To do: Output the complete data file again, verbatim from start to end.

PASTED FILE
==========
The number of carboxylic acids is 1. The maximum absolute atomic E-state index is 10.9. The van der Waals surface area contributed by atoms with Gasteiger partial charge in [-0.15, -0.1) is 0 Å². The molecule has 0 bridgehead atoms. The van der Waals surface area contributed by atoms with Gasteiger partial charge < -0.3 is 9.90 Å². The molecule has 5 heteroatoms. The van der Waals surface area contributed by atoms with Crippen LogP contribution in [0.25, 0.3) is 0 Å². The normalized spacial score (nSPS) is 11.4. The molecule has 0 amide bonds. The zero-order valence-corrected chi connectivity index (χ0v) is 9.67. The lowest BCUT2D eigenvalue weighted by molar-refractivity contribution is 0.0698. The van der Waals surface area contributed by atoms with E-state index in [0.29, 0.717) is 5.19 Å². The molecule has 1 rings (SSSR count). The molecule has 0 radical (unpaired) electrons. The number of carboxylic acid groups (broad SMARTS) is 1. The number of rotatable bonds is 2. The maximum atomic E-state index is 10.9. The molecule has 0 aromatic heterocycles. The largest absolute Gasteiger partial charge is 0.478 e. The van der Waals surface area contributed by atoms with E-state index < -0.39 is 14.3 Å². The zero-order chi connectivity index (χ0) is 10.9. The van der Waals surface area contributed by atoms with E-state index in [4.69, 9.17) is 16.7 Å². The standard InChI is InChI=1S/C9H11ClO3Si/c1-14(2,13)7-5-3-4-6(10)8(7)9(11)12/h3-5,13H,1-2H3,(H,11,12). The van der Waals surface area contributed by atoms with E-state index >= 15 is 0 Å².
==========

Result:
The number of carboxylic acids is 1. The maximum absolute atomic E-state index is 10.9. The van der Waals surface area contributed by atoms with Gasteiger partial charge in [-0.15, -0.1) is 0 Å². The molecule has 0 bridgehead atoms. The van der Waals surface area contributed by atoms with Gasteiger partial charge < -0.3 is 9.90 Å². The molecule has 5 heteroatoms. The van der Waals surface area contributed by atoms with Crippen LogP contribution in [0.25, 0.3) is 0 Å². The normalized spacial score (nSPS) is 11.4. The molecule has 0 amide bonds. The zero-order valence-corrected chi connectivity index (χ0v) is 9.67. The lowest BCUT2D eigenvalue weighted by molar-refractivity contribution is 0.0698. The van der Waals surface area contributed by atoms with E-state index in [0.29, 0.717) is 5.19 Å². The molecule has 1 rings (SSSR count). The molecule has 0 radical (unpaired) electrons. The number of carboxylic acid groups (broad SMARTS) is 1. The number of rotatable bonds is 2. The maximum atomic E-state index is 10.9. The molecule has 0 aromatic heterocycles. The largest absolute Gasteiger partial charge is 0.478 e. The van der Waals surface area contributed by atoms with E-state index < -0.39 is 14.3 Å². The zero-order chi connectivity index (χ0) is 10.9. The van der Waals surface area contributed by atoms with E-state index in [4.69, 9.17) is 16.7 Å². The standard InChI is InChI=1S/C9H11ClO3Si/c1-14(2,13)7-5-3-4-6(10)8(7)9(11)12/h3-5,13H,1-2H3,(H,11,12). The van der Waals surface area contributed by atoms with E-state index >= 15 is 0 Å².